ABU DHABI, 14th July, 2016 (WAM) — The British-based mining company Savannah Resources announced on Tuesday that it has appointed two new directors to reflect a 1.7 million pound investments made by Al Marjan Limited.
According to Mozambique News Agency, AIM, Savannah has rights to three blocks in the copper-rich Semail Ophiolite Belt in the Sultanate of Oman. Its strategy is centred on building a copper and gold resource with initial production targeted for late 2017.
To further pursue this aim, Maqbool Ali Sultan and Imad Kamal Abdul Redha Sultan have been appointed as Non-Executive Directors. Savannah’s chairman, Matthew King, commented “they will bring a wealth of very relevant expertise to the Board, both in relation to Oman and as a result of their extensive regional and international business experience”.
Maqbool Ali Sultan was Oman’s Minister of Commerce and Industry between 1991 and 2011. During that time he was the chairman of the Oman Oil Company and a member of the executive committee of the Omani state general fund. Imad Kamal Abdul Redha Sultan is a board member of the Oman Arab Bank.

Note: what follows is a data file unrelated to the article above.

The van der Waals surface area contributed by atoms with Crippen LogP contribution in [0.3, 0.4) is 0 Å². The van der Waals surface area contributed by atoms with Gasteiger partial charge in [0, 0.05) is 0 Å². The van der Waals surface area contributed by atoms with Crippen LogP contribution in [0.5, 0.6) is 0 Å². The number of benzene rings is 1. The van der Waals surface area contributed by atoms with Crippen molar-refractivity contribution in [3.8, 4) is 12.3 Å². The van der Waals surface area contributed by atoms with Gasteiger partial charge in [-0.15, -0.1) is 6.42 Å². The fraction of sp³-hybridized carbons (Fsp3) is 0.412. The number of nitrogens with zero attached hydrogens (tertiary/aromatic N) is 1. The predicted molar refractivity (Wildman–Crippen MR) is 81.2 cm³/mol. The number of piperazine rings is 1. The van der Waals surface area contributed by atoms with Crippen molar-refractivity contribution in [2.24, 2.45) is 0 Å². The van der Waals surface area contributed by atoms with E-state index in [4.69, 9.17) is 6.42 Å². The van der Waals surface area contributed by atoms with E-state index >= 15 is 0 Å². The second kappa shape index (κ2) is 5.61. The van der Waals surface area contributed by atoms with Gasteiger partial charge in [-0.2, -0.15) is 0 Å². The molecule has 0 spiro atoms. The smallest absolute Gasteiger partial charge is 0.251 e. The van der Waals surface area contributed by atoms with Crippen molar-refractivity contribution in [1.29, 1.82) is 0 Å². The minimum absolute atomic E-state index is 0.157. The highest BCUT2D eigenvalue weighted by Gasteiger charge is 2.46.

Savannah is also planning to develop a heavy mineral sands project in southern Mozambique in partnership with Rio Tinto. Savannah has a prospecting licence for the Jangamo deposit in Inhambane province, while Rio Tinto has rights over the adjacent prospects of Mutamba and Dongane, along with the Chilubane deposit in Gaza province. The joint project still remains subject to approval by Mozambique’s Ministry of Mineral Resources and Energy.
The heavy sands contain ilmenite, rutile, and zircon. Ilmenite and rutile are used to make white pigments for paints, paper, and plastic. Titanium can be extracted from these ores and used to manufacture metallic parts where light weight and high strength are needed. Zircon (zirconium silicate) is used for abrasive and insulating purposes.
Savannah is also developing two lithium mining projects in southern Finland. Lithium has many uses but is particularly in high demand due to its role in modern batteries because of its high electrode potential. The demand is being driven by the growth in electric cars which use lithium batteries to store energy.